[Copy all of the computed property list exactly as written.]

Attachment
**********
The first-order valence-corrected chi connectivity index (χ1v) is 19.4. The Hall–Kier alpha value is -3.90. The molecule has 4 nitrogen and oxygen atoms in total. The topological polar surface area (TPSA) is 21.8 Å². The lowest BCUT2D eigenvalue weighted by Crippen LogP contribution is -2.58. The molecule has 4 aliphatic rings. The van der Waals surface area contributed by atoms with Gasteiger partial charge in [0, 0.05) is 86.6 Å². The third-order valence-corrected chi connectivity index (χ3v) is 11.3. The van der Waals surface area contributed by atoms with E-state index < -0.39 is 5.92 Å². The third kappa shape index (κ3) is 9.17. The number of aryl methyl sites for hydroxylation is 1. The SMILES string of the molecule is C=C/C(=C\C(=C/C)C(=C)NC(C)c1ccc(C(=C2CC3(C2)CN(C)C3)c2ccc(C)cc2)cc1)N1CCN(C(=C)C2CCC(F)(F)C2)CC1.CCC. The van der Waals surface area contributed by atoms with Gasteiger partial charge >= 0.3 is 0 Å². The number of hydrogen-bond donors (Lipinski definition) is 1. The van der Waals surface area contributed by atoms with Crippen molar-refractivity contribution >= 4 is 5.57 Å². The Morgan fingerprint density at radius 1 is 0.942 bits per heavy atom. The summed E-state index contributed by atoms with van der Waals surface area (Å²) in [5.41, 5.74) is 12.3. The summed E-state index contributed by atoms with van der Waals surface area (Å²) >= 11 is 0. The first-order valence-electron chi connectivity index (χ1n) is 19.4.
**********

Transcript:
The first-order valence-corrected chi connectivity index (χ1v) is 19.4. The Hall–Kier alpha value is -3.90. The molecule has 4 nitrogen and oxygen atoms in total. The topological polar surface area (TPSA) is 21.8 Å². The lowest BCUT2D eigenvalue weighted by Crippen LogP contribution is -2.58. The molecule has 4 aliphatic rings. The van der Waals surface area contributed by atoms with Gasteiger partial charge in [0, 0.05) is 86.6 Å². The third-order valence-corrected chi connectivity index (χ3v) is 11.3. The van der Waals surface area contributed by atoms with E-state index < -0.39 is 5.92 Å². The third kappa shape index (κ3) is 9.17. The number of aryl methyl sites for hydroxylation is 1. The SMILES string of the molecule is C=C/C(=C\C(=C/C)C(=C)NC(C)c1ccc(C(=C2CC3(C2)CN(C)C3)c2ccc(C)cc2)cc1)N1CCN(C(=C)C2CCC(F)(F)C2)CC1.CCC. The van der Waals surface area contributed by atoms with Gasteiger partial charge >= 0.3 is 0 Å². The number of hydrogen-bond donors (Lipinski definition) is 1. The van der Waals surface area contributed by atoms with Crippen molar-refractivity contribution >= 4 is 5.57 Å². The Morgan fingerprint density at radius 1 is 0.942 bits per heavy atom. The summed E-state index contributed by atoms with van der Waals surface area (Å²) in [5.41, 5.74) is 12.3. The summed E-state index contributed by atoms with van der Waals surface area (Å²) >= 11 is 0. The first-order valence-electron chi connectivity index (χ1n) is 19.4.